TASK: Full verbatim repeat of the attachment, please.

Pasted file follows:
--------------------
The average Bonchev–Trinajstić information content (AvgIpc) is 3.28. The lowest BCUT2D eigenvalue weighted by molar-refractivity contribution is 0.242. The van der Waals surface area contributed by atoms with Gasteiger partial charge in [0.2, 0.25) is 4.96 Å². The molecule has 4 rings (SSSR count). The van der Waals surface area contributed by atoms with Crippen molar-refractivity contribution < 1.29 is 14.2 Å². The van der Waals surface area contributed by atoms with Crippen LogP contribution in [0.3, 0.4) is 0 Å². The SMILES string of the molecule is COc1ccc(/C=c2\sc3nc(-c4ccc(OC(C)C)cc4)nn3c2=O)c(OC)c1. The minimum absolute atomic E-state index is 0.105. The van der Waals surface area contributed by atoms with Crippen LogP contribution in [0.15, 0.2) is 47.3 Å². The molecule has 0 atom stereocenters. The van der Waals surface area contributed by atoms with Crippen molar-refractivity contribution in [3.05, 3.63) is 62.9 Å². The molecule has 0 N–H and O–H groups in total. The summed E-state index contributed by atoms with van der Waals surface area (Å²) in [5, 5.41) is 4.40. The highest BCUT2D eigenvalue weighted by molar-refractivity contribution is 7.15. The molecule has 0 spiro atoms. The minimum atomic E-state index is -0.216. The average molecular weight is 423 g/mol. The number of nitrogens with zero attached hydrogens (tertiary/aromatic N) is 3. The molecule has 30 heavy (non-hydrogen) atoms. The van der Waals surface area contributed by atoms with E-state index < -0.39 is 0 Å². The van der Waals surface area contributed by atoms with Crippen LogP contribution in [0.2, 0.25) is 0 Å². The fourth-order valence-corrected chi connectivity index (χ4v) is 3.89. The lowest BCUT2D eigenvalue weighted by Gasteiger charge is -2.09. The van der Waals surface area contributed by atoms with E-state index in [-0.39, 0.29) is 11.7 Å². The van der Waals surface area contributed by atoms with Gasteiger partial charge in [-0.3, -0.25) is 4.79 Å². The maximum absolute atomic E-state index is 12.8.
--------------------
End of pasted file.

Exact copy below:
The average Bonchev–Trinajstić information content (AvgIpc) is 3.28. The lowest BCUT2D eigenvalue weighted by molar-refractivity contribution is 0.242. The van der Waals surface area contributed by atoms with Gasteiger partial charge in [0.2, 0.25) is 4.96 Å². The molecule has 4 rings (SSSR count). The van der Waals surface area contributed by atoms with Crippen molar-refractivity contribution < 1.29 is 14.2 Å². The van der Waals surface area contributed by atoms with Crippen LogP contribution in [0.3, 0.4) is 0 Å². The SMILES string of the molecule is COc1ccc(/C=c2\sc3nc(-c4ccc(OC(C)C)cc4)nn3c2=O)c(OC)c1. The minimum absolute atomic E-state index is 0.105. The van der Waals surface area contributed by atoms with Crippen LogP contribution in [0.15, 0.2) is 47.3 Å². The molecule has 0 atom stereocenters. The van der Waals surface area contributed by atoms with Crippen molar-refractivity contribution in [3.05, 3.63) is 62.9 Å². The molecule has 0 N–H and O–H groups in total. The summed E-state index contributed by atoms with van der Waals surface area (Å²) in [5, 5.41) is 4.40. The highest BCUT2D eigenvalue weighted by molar-refractivity contribution is 7.15. The molecule has 0 spiro atoms. The minimum atomic E-state index is -0.216. The average molecular weight is 423 g/mol. The number of nitrogens with zero attached hydrogens (tertiary/aromatic N) is 3. The molecule has 30 heavy (non-hydrogen) atoms. The van der Waals surface area contributed by atoms with E-state index < -0.39 is 0 Å². The van der Waals surface area contributed by atoms with Crippen LogP contribution in [0.2, 0.25) is 0 Å². The fourth-order valence-corrected chi connectivity index (χ4v) is 3.89. The lowest BCUT2D eigenvalue weighted by Gasteiger charge is -2.09. The van der Waals surface area contributed by atoms with E-state index in [-0.39, 0.29) is 11.7 Å². The van der Waals surface area contributed by atoms with Gasteiger partial charge in [-0.3, -0.25) is 4.79 Å². The maximum absolute atomic E-state index is 12.8.